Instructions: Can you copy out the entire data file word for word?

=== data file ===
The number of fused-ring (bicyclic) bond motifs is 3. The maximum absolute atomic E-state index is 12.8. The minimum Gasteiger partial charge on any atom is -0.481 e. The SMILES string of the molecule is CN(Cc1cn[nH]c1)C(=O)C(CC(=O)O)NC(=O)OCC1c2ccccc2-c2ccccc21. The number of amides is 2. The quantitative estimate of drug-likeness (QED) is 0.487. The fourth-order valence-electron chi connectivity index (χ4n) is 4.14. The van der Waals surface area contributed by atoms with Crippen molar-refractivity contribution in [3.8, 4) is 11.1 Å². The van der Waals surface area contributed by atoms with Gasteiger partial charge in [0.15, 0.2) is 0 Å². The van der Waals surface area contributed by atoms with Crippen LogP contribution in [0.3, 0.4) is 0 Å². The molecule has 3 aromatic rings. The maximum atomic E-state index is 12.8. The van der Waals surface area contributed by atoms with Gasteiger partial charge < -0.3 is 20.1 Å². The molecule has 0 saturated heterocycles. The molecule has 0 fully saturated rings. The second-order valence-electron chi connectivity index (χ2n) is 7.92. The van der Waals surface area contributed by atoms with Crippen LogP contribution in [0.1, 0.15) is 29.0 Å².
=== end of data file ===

The number of fused-ring (bicyclic) bond motifs is 3. The maximum absolute atomic E-state index is 12.8. The minimum Gasteiger partial charge on any atom is -0.481 e. The SMILES string of the molecule is CN(Cc1cn[nH]c1)C(=O)C(CC(=O)O)NC(=O)OCC1c2ccccc2-c2ccccc21. The number of amides is 2. The quantitative estimate of drug-likeness (QED) is 0.487. The fourth-order valence-electron chi connectivity index (χ4n) is 4.14. The van der Waals surface area contributed by atoms with Crippen molar-refractivity contribution in [3.8, 4) is 11.1 Å². The van der Waals surface area contributed by atoms with Gasteiger partial charge in [0.15, 0.2) is 0 Å². The van der Waals surface area contributed by atoms with Crippen LogP contribution in [0.3, 0.4) is 0 Å². The molecule has 3 aromatic rings. The maximum atomic E-state index is 12.8. The van der Waals surface area contributed by atoms with Gasteiger partial charge < -0.3 is 20.1 Å². The molecule has 0 saturated heterocycles. The molecule has 0 fully saturated rings. The second-order valence-electron chi connectivity index (χ2n) is 7.92. The van der Waals surface area contributed by atoms with Crippen LogP contribution in [0.1, 0.15) is 29.0 Å².